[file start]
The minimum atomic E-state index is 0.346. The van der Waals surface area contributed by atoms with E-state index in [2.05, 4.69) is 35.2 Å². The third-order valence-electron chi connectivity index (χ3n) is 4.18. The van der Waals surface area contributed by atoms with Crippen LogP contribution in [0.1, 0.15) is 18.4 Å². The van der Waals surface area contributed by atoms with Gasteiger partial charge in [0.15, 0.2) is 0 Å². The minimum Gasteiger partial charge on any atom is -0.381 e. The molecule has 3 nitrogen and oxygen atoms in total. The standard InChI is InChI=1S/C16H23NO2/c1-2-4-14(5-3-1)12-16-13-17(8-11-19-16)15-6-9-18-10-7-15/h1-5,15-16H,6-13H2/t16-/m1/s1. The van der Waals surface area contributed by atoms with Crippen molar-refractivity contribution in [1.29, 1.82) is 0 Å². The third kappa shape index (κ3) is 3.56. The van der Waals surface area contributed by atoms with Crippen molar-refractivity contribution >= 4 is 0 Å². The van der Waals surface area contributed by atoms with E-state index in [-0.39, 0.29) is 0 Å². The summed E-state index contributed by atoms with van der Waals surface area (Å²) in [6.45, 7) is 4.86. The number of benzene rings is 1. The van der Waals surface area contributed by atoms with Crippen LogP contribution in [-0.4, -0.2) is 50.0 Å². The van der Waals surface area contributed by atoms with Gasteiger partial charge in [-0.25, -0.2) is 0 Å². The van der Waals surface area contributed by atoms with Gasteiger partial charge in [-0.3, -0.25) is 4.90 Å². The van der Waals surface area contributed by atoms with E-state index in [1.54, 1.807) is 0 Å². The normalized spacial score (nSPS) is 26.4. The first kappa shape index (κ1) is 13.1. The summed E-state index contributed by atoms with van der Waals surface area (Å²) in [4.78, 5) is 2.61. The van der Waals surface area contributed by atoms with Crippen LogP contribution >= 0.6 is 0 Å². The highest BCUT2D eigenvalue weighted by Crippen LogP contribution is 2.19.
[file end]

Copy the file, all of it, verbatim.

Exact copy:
The minimum atomic E-state index is 0.346. The van der Waals surface area contributed by atoms with E-state index in [2.05, 4.69) is 35.2 Å². The third-order valence-electron chi connectivity index (χ3n) is 4.18. The van der Waals surface area contributed by atoms with Crippen LogP contribution in [0.1, 0.15) is 18.4 Å². The van der Waals surface area contributed by atoms with Gasteiger partial charge in [0.15, 0.2) is 0 Å². The minimum Gasteiger partial charge on any atom is -0.381 e. The molecule has 3 nitrogen and oxygen atoms in total. The standard InChI is InChI=1S/C16H23NO2/c1-2-4-14(5-3-1)12-16-13-17(8-11-19-16)15-6-9-18-10-7-15/h1-5,15-16H,6-13H2/t16-/m1/s1. The van der Waals surface area contributed by atoms with Crippen molar-refractivity contribution in [1.29, 1.82) is 0 Å². The third kappa shape index (κ3) is 3.56. The van der Waals surface area contributed by atoms with Crippen molar-refractivity contribution >= 4 is 0 Å². The van der Waals surface area contributed by atoms with E-state index in [-0.39, 0.29) is 0 Å². The summed E-state index contributed by atoms with van der Waals surface area (Å²) in [6.45, 7) is 4.86. The number of benzene rings is 1. The van der Waals surface area contributed by atoms with Crippen LogP contribution in [-0.4, -0.2) is 50.0 Å². The van der Waals surface area contributed by atoms with Gasteiger partial charge in [-0.25, -0.2) is 0 Å². The van der Waals surface area contributed by atoms with Gasteiger partial charge in [-0.3, -0.25) is 4.90 Å². The van der Waals surface area contributed by atoms with E-state index in [1.54, 1.807) is 0 Å². The normalized spacial score (nSPS) is 26.4. The first kappa shape index (κ1) is 13.1. The summed E-state index contributed by atoms with van der Waals surface area (Å²) in [4.78, 5) is 2.61. The van der Waals surface area contributed by atoms with Crippen LogP contribution >= 0.6 is 0 Å². The highest BCUT2D eigenvalue weighted by Crippen LogP contribution is 2.19.